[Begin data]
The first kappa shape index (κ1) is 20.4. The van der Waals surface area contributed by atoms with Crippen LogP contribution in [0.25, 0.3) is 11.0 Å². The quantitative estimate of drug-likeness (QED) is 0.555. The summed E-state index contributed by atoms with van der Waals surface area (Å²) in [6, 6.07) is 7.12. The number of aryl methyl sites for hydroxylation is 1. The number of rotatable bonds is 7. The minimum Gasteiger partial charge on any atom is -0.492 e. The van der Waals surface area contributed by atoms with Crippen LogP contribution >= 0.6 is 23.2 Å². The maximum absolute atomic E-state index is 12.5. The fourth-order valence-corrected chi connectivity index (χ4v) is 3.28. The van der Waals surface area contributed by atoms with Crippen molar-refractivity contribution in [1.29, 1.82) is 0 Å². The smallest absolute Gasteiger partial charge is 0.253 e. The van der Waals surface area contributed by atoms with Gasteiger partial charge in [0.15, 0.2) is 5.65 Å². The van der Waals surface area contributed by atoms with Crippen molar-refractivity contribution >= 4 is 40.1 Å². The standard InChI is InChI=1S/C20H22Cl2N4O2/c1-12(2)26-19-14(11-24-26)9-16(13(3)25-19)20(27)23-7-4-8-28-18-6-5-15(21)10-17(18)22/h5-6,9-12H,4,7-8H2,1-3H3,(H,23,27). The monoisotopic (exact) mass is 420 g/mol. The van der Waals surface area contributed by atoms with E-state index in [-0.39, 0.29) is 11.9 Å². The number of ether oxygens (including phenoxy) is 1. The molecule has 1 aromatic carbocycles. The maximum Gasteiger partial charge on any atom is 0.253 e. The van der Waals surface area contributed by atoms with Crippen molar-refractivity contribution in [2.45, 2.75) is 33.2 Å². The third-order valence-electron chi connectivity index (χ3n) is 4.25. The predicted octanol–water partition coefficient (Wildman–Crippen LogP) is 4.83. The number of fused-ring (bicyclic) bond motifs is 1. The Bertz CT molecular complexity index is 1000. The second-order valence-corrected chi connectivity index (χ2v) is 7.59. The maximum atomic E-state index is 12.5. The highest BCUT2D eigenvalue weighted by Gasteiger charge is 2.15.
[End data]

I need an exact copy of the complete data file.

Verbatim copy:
The first kappa shape index (κ1) is 20.4. The van der Waals surface area contributed by atoms with Crippen LogP contribution in [0.25, 0.3) is 11.0 Å². The quantitative estimate of drug-likeness (QED) is 0.555. The summed E-state index contributed by atoms with van der Waals surface area (Å²) in [6, 6.07) is 7.12. The number of aryl methyl sites for hydroxylation is 1. The number of rotatable bonds is 7. The minimum Gasteiger partial charge on any atom is -0.492 e. The van der Waals surface area contributed by atoms with Crippen LogP contribution >= 0.6 is 23.2 Å². The maximum absolute atomic E-state index is 12.5. The fourth-order valence-corrected chi connectivity index (χ4v) is 3.28. The van der Waals surface area contributed by atoms with Crippen molar-refractivity contribution in [1.29, 1.82) is 0 Å². The smallest absolute Gasteiger partial charge is 0.253 e. The van der Waals surface area contributed by atoms with Gasteiger partial charge in [0.15, 0.2) is 5.65 Å². The van der Waals surface area contributed by atoms with Crippen molar-refractivity contribution >= 4 is 40.1 Å². The standard InChI is InChI=1S/C20H22Cl2N4O2/c1-12(2)26-19-14(11-24-26)9-16(13(3)25-19)20(27)23-7-4-8-28-18-6-5-15(21)10-17(18)22/h5-6,9-12H,4,7-8H2,1-3H3,(H,23,27). The monoisotopic (exact) mass is 420 g/mol. The van der Waals surface area contributed by atoms with E-state index in [-0.39, 0.29) is 11.9 Å². The number of ether oxygens (including phenoxy) is 1. The molecule has 1 aromatic carbocycles. The maximum Gasteiger partial charge on any atom is 0.253 e. The van der Waals surface area contributed by atoms with Crippen molar-refractivity contribution in [2.45, 2.75) is 33.2 Å². The third-order valence-electron chi connectivity index (χ3n) is 4.25. The predicted octanol–water partition coefficient (Wildman–Crippen LogP) is 4.83. The number of fused-ring (bicyclic) bond motifs is 1. The Bertz CT molecular complexity index is 1000. The second-order valence-corrected chi connectivity index (χ2v) is 7.59. The maximum atomic E-state index is 12.5. The highest BCUT2D eigenvalue weighted by Gasteiger charge is 2.15.